Under the income tax, the user cost of capital is influenced by the corporate tax rate, investment incentives, and the present value of depreciation allowances. Under a broad-based consumption tax, taxes do not distort business investment decisions. In addition, given current U.S. tax policy, the user cost is lower under a consumption tax than under an income tax. Hassett and I estimate that, all else being equal, a move to a consumption tax would stimulate the demand for equipment investment significantly.(17)
Of course, other aggregate variables are also likely to change if such a large change to the tax code were adopted. For example, nominal interest rates and the supply of savings are likely to change. While it is difficult to say how large the net stimulus to investment would be, the consensus of the recent investment literature suggests that the partial equilibrium impact on investment may be quite large.
My current work on investment focuses on two areas: studying how managers choose "hurdle rates" in evaluating investment projects and examining links between plant-level and firm-level investment decisions. The study of "investment" offers a lens through which to learn more about organizational decisionmaking and links between "financial" and "real" decisions.
1 See the review in K.A. Hassett and R. G. Hubbard, "Tax Policy and Investment," NBER Working Paper No. 5683, July 1996.
2 J.G. Cummins, K.A. Hassett, and R.G. Hubbard, "A Reconsideration of Investment Behavior Using Tax Reforms as National Experiments," NBER Reprint No. 1946, February 1995, and Brookings Papers on Economic Activity (1994:2), pp. 1-74; and "Tax Reforms and Investment: A Cross-Country Comparison," NBER Reprint No. 2102, December 1996, and Journal of Public Economics 62 (1996), pp. 237-73.
3 J.G. Cummins, K.A. Hassett, and R.G. Hubbard, '71 Reconsideration of Investment Behavior..."
4 R.G. Hubbard, A.K. Kashyap, and T.M. Whited, "Internal Finance and Firm Investment," NBER Reprint No. 2004, September 1995, and Journal of Money, Credit, and Banking 27 (August 1995), pp. 683-701; J.G. Cummins, T.S. Harris, and K.A. Hassett, "Accounting Standards, Information Flows, and Firm Investment Behavior," and J. G. Cummins and R.G. Hubbard, "The Tax Sensitivity of Foreign Direct Investment: Evidence from Firm-Level Panel Data," in The Effects of Taxation on Multinational Corporations, M. Feldstein, J.R. Hines, and R.G. Hubbard, eds. Chicago: University of Chicago Press, 1995.
5 J.G. Cummins, K.A. Hassett, and R.G. Hubbard, "A Reconsideration of Investment Behavior..." and "Tax Reforms and Investment..." and "Have Tax Reforms Affected Investment?", in Tax Policy and the Economy, Vol. 9, J.M. Poterba, ed. Cambridge: MIT Press, 1995. For an early emphasis on the importance of focusing on tax, rather than nontax, variation in the user cost of capital, see M. Feldstein and J. Flemming, "Tax Policy, Corporate Saving, and Investment Behavior in Britain," Review of Economic Studies, 38, October 1971.
6 S.M. Fazzari, R.G. Hubbard, and B.C. Petersen, "Financing Constraints and Corporate Investment," Brookings Paper on Economic Activity (1988:1), pp. 141-95; C.W. Calomiris and R.G. Hubbard, "Internal Finance and Investment: Evidence from the Undistributed Profits Tax of 193 7-1938," Journal of Business 68 (October 1995), pp. 443-82; M. Gertler and R.G. Hubbard, "Financial Factors in Business Fluctuations," in Financial Market Volatility: Causes and Consequences, Federal Reserve Bank of Kansas City, 1988; R.G. Hubbard, "Introduction," in Asymmetric Information, Corporate Finance, and Investment, R.G. Hubbard, ed., Chicago: University of Chicago Press, 1990; R.G. Hubbard and A.K. Kashyap, "Internal Net Worth and the Investment Process: An Application to the U.S. Agriculture,"Journal of Political Economy 100 (June 1992), pp. 506-34; and R.G. Hubbard, A.K. Kashyap, and T.M. Whited, op. cit.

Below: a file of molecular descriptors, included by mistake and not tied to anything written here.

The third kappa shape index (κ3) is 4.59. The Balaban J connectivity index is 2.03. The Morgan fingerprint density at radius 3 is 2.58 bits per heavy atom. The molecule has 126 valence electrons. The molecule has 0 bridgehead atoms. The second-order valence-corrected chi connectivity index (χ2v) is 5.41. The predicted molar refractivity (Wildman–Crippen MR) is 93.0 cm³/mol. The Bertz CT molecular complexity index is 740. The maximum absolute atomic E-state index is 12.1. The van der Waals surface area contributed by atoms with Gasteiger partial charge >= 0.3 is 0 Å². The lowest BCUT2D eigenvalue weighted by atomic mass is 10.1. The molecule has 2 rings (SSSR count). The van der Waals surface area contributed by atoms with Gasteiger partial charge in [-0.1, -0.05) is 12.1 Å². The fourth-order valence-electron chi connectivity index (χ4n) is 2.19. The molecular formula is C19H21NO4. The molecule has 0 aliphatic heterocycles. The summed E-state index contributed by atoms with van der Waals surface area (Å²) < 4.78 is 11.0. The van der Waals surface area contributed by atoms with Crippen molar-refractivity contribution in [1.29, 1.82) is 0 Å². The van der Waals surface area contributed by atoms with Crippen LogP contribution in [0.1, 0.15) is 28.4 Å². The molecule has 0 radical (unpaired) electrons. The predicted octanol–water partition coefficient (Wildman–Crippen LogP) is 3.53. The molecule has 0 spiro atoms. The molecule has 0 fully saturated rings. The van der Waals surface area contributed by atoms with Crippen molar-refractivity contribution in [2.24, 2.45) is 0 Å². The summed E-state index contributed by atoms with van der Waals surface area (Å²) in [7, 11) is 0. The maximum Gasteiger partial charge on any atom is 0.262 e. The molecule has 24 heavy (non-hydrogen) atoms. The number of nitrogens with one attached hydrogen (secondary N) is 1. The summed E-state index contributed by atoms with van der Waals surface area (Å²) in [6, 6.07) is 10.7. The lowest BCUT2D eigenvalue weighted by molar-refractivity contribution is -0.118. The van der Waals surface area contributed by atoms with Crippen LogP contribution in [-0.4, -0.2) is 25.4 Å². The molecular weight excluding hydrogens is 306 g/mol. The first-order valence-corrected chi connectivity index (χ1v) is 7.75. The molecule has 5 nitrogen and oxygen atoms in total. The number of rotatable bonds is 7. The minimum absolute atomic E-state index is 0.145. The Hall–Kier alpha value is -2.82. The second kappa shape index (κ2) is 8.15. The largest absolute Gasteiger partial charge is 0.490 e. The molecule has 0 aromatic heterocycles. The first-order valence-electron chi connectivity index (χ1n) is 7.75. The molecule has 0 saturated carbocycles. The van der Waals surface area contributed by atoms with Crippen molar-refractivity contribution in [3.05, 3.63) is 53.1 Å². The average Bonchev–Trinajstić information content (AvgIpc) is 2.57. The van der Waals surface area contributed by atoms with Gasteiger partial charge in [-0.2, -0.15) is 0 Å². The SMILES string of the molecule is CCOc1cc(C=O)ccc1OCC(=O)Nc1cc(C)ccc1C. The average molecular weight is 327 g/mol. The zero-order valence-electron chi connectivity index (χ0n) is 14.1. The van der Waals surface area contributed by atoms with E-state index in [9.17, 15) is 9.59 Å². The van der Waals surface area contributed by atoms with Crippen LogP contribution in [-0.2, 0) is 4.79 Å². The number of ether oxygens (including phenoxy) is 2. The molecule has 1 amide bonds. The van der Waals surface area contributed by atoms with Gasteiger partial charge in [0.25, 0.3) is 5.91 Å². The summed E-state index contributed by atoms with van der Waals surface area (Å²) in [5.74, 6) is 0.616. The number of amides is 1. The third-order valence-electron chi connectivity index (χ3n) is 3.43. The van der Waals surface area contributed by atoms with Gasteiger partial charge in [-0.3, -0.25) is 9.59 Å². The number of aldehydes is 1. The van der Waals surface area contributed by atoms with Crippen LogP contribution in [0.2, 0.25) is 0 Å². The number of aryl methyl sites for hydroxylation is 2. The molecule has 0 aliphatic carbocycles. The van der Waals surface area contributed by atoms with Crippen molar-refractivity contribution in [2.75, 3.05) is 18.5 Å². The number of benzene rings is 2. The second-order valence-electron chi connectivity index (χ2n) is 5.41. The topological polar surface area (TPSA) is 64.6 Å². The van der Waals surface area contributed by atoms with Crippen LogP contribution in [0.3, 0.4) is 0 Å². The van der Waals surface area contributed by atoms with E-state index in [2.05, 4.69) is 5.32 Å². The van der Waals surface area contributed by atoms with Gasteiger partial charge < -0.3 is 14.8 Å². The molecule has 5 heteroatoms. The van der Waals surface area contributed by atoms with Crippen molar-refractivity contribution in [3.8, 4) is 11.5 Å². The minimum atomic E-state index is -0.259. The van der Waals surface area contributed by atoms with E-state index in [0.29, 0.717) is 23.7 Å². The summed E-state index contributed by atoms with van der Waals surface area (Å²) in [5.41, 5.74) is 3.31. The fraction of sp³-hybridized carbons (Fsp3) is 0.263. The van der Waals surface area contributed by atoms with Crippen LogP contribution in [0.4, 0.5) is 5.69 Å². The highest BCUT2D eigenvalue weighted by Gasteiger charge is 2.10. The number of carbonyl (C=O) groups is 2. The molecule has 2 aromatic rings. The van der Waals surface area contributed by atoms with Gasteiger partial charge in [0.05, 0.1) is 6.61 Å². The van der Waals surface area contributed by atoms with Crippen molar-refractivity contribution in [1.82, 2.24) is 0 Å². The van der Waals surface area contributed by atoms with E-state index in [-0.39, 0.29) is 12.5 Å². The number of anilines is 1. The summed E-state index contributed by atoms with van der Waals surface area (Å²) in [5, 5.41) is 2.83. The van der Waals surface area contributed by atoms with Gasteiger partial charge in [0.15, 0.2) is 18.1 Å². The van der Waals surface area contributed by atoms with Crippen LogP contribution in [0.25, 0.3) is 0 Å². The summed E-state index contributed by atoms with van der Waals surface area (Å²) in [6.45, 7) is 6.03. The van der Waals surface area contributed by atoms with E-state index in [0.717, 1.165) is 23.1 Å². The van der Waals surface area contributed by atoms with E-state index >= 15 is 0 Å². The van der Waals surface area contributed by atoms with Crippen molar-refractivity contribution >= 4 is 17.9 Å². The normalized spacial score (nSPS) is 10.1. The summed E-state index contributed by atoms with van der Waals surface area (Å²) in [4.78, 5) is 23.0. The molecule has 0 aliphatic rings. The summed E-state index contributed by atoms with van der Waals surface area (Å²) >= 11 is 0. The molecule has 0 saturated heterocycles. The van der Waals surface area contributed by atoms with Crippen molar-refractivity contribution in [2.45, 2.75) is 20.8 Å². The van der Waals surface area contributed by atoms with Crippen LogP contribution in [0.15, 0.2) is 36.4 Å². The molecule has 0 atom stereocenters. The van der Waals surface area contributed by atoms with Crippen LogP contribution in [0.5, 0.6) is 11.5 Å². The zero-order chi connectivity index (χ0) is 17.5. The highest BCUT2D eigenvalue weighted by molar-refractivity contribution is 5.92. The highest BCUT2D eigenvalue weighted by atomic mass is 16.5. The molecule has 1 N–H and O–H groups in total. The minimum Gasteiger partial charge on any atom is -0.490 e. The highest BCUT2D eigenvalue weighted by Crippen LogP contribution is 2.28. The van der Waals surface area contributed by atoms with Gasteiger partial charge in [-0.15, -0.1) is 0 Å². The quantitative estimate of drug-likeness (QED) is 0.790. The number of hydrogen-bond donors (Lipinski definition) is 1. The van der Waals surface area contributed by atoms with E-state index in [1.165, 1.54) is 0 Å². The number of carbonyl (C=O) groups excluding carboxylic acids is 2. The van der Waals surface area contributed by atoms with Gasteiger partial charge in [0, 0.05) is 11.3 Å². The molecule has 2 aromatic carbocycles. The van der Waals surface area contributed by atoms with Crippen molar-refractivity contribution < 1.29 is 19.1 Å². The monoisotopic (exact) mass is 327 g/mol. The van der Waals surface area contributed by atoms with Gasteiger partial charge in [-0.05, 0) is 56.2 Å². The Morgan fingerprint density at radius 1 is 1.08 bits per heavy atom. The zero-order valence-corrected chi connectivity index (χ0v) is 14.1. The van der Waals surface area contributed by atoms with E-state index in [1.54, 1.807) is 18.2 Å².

7 See the review of studies in R.G. Hubbard, "Capital-Market Imperfections and Investment," NBER Working Paper No. 5996, April 199 7.
8 B.S. Bernanke, M. Gertler, and S. Gilchrist, "The Financial Accelerator and the Flight to Quality," Review of Economics and Statistics 78 (February 1996), pp. 1-15.
9 S.M. Fazzari, R.G. Hubbard, and B.C. Petersen, "Investment, Financing Decisions, and Tax Policy," American Economic Review 78 (May 1988), pp. 200-5.
10 See the review and examination of studies in R. G. Hubbard, "Capital-Market Imperfections and Investments,"Journal of Economic Literature, forthcoming, 1997.
11 I explore this linkage between the literatures in R.G. Hubbard, "Investment Under Uncertainty: Keeping One's Options Open,"Journal of Economic Literature 32 (December 1994), pp. 1816-31.
12 K.A. Hassett and R.G. Hubbard, "Tax Policy and Investment," in Fiscal Policy: Lessons from Economic Research, A.J. Auerbach, ed. Cambridge: MIT Press, 1997.
13 J.G. Cummins, K.A. Hassett, and R.G. Hubbard, "A Reconsideration of Investment Behavior..."
14 K.A. Hassett and R.G. Hubbard, "The World Market for Capital Goods: Does Local Policy Affect Prices?", mimeo, Columbia University, 1996.
15 K.A. Hassett and R.G. Hubbard, "Tax Policy and Investment..."
16 D. Cohen, K.A. Hassett, and R.G. Hubbard, "Inflation and the User Cost of Capital: Does Inflation Still Matter?", mimeo, Columbia University, 1997.
17 J.G. Cummins, K.A. Hassett, and R.G. Hubbard, "A Reconsideration of Investment Behavior..."
Glenn Hubbard is the Russell L. Carson Professor of Economics and Finance at Columbia University and a research associate in the NBER's Programs in Public Economics, Corporate Finance, Monetary Economics, and Economic Fluctuations and Growth. A brief biographical story about him appears in the Profiles section of this issue.
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|Title Annotation:||evaluation of 'neoclassical' investment models|
|Author:||Hubbard, R. Glenn|
|Date:||Jun 22, 1997|